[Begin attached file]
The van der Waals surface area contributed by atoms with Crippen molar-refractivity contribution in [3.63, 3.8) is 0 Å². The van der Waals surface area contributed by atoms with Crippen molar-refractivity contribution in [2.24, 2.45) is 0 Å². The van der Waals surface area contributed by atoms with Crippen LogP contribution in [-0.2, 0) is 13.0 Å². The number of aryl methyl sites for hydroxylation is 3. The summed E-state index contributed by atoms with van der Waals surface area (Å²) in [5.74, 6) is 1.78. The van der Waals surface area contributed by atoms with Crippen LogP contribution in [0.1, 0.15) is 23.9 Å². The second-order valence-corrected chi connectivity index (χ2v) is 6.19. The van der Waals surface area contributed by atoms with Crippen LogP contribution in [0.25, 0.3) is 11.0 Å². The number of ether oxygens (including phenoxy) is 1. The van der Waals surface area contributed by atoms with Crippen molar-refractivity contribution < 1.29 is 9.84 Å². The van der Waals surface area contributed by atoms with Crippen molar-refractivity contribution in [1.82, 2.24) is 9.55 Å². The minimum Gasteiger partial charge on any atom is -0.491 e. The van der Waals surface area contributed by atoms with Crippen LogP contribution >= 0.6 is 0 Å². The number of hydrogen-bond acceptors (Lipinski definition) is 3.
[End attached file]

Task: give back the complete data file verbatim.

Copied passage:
The van der Waals surface area contributed by atoms with Crippen molar-refractivity contribution in [3.63, 3.8) is 0 Å². The van der Waals surface area contributed by atoms with Crippen molar-refractivity contribution in [2.24, 2.45) is 0 Å². The van der Waals surface area contributed by atoms with Crippen LogP contribution in [-0.2, 0) is 13.0 Å². The number of aryl methyl sites for hydroxylation is 3. The summed E-state index contributed by atoms with van der Waals surface area (Å²) in [5.74, 6) is 1.78. The van der Waals surface area contributed by atoms with Crippen LogP contribution in [0.1, 0.15) is 23.9 Å². The second-order valence-corrected chi connectivity index (χ2v) is 6.19. The van der Waals surface area contributed by atoms with Crippen LogP contribution in [0.25, 0.3) is 11.0 Å². The number of ether oxygens (including phenoxy) is 1. The van der Waals surface area contributed by atoms with Crippen molar-refractivity contribution < 1.29 is 9.84 Å². The van der Waals surface area contributed by atoms with Crippen molar-refractivity contribution in [1.82, 2.24) is 9.55 Å². The minimum Gasteiger partial charge on any atom is -0.491 e. The van der Waals surface area contributed by atoms with Crippen LogP contribution >= 0.6 is 0 Å². The number of hydrogen-bond acceptors (Lipinski definition) is 3.